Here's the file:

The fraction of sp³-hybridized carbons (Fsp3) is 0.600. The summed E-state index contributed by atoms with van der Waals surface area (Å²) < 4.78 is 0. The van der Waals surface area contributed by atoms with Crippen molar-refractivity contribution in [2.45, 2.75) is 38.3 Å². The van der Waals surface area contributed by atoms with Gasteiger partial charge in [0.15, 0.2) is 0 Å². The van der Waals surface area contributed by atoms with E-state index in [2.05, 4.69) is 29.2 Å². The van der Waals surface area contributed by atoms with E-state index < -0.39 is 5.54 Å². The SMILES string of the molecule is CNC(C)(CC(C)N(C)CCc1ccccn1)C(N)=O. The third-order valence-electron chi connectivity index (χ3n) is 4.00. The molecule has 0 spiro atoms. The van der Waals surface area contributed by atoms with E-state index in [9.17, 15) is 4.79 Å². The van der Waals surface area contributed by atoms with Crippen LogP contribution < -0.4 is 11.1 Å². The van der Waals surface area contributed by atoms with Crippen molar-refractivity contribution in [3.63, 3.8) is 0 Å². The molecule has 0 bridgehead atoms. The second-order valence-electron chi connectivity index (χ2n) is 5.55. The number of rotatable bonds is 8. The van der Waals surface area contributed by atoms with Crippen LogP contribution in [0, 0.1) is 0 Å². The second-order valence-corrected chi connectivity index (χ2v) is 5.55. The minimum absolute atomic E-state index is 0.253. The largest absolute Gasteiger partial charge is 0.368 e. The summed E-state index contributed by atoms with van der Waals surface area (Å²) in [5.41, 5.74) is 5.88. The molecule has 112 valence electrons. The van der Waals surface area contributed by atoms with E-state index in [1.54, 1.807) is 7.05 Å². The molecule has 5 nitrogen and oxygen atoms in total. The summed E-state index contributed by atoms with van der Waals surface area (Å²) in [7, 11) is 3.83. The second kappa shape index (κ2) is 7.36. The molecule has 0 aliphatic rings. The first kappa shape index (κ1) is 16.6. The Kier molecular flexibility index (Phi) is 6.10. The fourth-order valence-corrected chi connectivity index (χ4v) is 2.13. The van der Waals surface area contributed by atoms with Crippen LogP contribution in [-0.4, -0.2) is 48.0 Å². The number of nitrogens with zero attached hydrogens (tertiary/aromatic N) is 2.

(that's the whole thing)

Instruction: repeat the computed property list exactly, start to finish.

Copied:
The fraction of sp³-hybridized carbons (Fsp3) is 0.600. The summed E-state index contributed by atoms with van der Waals surface area (Å²) < 4.78 is 0. The van der Waals surface area contributed by atoms with Crippen molar-refractivity contribution in [2.45, 2.75) is 38.3 Å². The van der Waals surface area contributed by atoms with Gasteiger partial charge in [0.15, 0.2) is 0 Å². The van der Waals surface area contributed by atoms with E-state index in [2.05, 4.69) is 29.2 Å². The van der Waals surface area contributed by atoms with E-state index < -0.39 is 5.54 Å². The SMILES string of the molecule is CNC(C)(CC(C)N(C)CCc1ccccn1)C(N)=O. The third-order valence-electron chi connectivity index (χ3n) is 4.00. The molecule has 0 spiro atoms. The van der Waals surface area contributed by atoms with E-state index in [9.17, 15) is 4.79 Å². The van der Waals surface area contributed by atoms with Crippen LogP contribution < -0.4 is 11.1 Å². The van der Waals surface area contributed by atoms with Crippen molar-refractivity contribution in [3.63, 3.8) is 0 Å². The molecule has 0 bridgehead atoms. The second-order valence-electron chi connectivity index (χ2n) is 5.55. The number of rotatable bonds is 8. The van der Waals surface area contributed by atoms with Crippen LogP contribution in [0, 0.1) is 0 Å². The second-order valence-corrected chi connectivity index (χ2v) is 5.55. The minimum absolute atomic E-state index is 0.253. The largest absolute Gasteiger partial charge is 0.368 e. The summed E-state index contributed by atoms with van der Waals surface area (Å²) in [5.41, 5.74) is 5.88. The molecule has 112 valence electrons. The van der Waals surface area contributed by atoms with E-state index in [1.54, 1.807) is 7.05 Å². The molecule has 5 nitrogen and oxygen atoms in total. The summed E-state index contributed by atoms with van der Waals surface area (Å²) in [7, 11) is 3.83. The second kappa shape index (κ2) is 7.36. The molecule has 0 aliphatic rings. The first kappa shape index (κ1) is 16.6. The Kier molecular flexibility index (Phi) is 6.10. The fourth-order valence-corrected chi connectivity index (χ4v) is 2.13. The van der Waals surface area contributed by atoms with Crippen LogP contribution in [-0.4, -0.2) is 48.0 Å². The number of nitrogens with zero attached hydrogens (tertiary/aromatic N) is 2.